Esther’s work has been published widely in Australia and overseas, including in the Guardian, the Age, Griffith Review, Meanjin, Overland, Daily Review, Eureka Street, Dancehouse Diary, un Magazine, The Emerging Writer, the Australian, Artichoke, Arts Hub, Houses and RealTime Arts, and she is the former arts policy columnist for Meanjin. Esther is one of the nation’s most sought-after commentators on arts and culture. She has been profiled in The Age, The Leader, Melbourne News, CB Online, Arts Hub, The Courier and Neos Kosmos. Esther also has a background in public, commercial and community media, having led multilingual newsrooms, broadcaster training, program creation, new platform development and a radio station. Esther’s writing has been translated into German, Greek and Ukrainian. Experimentation is her writerly love: in 2016, she exhibited her INDEX-SYSTEM project at Mailbox Arts Space, and in 2017, she was a keynote speaker and site-specific workshop presenter at Performing, Writing in New Zealand.

High-level sector development is core to Esther’s ethos: she actively fosters industry-wide networks, and is regularly invited to facilitate or consult on strategic planning and programming for arts organisations, advocacy bodies, cultural institutions, university faculties and regional governments. Esther has chaired global advocacy and industry development sessions at the IFACCA World Summit, CARFAC and Americans for the Arts, and in 2019 created Arts Day on Hill as a NAVA collaboration with national cross-artform bodies to lead long-term engagement on arts and cultural policy. She has been an expert peer assessor at all Australian government levels as well as for foundations and private philanthropy. Esther has judged the Georges Mora Fellowship, the Urban Realities Docklands 72hr Design Challenge, the Australian Institute of Landscape Architects’ Street Works international design competition, the NEMBC Awards, the Gertrude St Projection Festival and the Science Week Art Prize. In 2013, Esther was a finalist in the Melbourne Awards for Contribution to Profile by an Individual, nominated by regional Victorian artist and curator, Tamara Marwood. In 2017, Esther accepted the Victoria Day Award for the Arts in recognition of Regional Arts Victoria’s work in inspiring the arts across the state. In 2018, Esther was named one of Australia’s 100 Women of Influence by the Australian Financial Review. In 2019, Esther co-facilitated Australian Cultural Policy: The Next Decade, a partnership between Monash University’s Masters of Cultural & Creative Leadership and NAVA.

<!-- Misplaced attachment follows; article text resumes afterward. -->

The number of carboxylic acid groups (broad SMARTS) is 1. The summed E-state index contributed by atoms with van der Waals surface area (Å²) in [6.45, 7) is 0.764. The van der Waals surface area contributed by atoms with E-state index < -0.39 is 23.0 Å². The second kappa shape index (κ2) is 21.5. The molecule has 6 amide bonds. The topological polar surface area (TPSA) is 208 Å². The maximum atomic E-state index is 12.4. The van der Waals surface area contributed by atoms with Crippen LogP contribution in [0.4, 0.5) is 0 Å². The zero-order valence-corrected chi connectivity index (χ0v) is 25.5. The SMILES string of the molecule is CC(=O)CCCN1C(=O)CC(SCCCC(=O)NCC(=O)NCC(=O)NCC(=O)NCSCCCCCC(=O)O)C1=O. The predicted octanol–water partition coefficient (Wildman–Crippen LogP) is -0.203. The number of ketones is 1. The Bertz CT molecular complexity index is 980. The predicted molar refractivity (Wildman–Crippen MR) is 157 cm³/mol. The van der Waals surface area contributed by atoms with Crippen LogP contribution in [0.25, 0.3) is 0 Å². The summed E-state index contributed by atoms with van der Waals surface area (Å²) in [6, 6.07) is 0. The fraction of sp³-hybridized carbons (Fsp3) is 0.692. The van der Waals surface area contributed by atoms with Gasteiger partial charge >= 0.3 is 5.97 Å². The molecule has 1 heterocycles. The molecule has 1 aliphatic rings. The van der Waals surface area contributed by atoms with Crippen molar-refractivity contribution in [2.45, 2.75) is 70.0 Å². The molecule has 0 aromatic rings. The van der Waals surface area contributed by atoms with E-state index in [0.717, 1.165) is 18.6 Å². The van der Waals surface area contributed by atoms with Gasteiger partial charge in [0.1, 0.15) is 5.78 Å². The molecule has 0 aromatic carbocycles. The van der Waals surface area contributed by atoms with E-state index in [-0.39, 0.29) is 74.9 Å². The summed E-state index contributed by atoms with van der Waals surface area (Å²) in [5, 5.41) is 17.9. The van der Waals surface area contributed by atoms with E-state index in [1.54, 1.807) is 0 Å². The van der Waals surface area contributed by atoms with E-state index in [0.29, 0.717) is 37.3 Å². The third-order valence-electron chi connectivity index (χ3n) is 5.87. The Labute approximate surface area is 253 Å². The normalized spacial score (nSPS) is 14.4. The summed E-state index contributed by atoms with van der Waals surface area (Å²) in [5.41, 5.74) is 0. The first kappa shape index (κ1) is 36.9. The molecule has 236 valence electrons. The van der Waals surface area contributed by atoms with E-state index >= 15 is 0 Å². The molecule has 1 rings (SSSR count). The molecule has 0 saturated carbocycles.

Across all such involvements is an abiding interest in the spatial, cultural and political configurations that are responsible for the emergence of the new.


IMAGE: Grandstanding at MPavilion 2017. Esther created and facilitated an event which reconfigured the OMA-designed pavilion to create three different spatial and discursive conditions. The event opened the season for MPavilion, Australia’s leading architecture commission, offered to the people of Melbourne as “a container and a cultural laboratory.”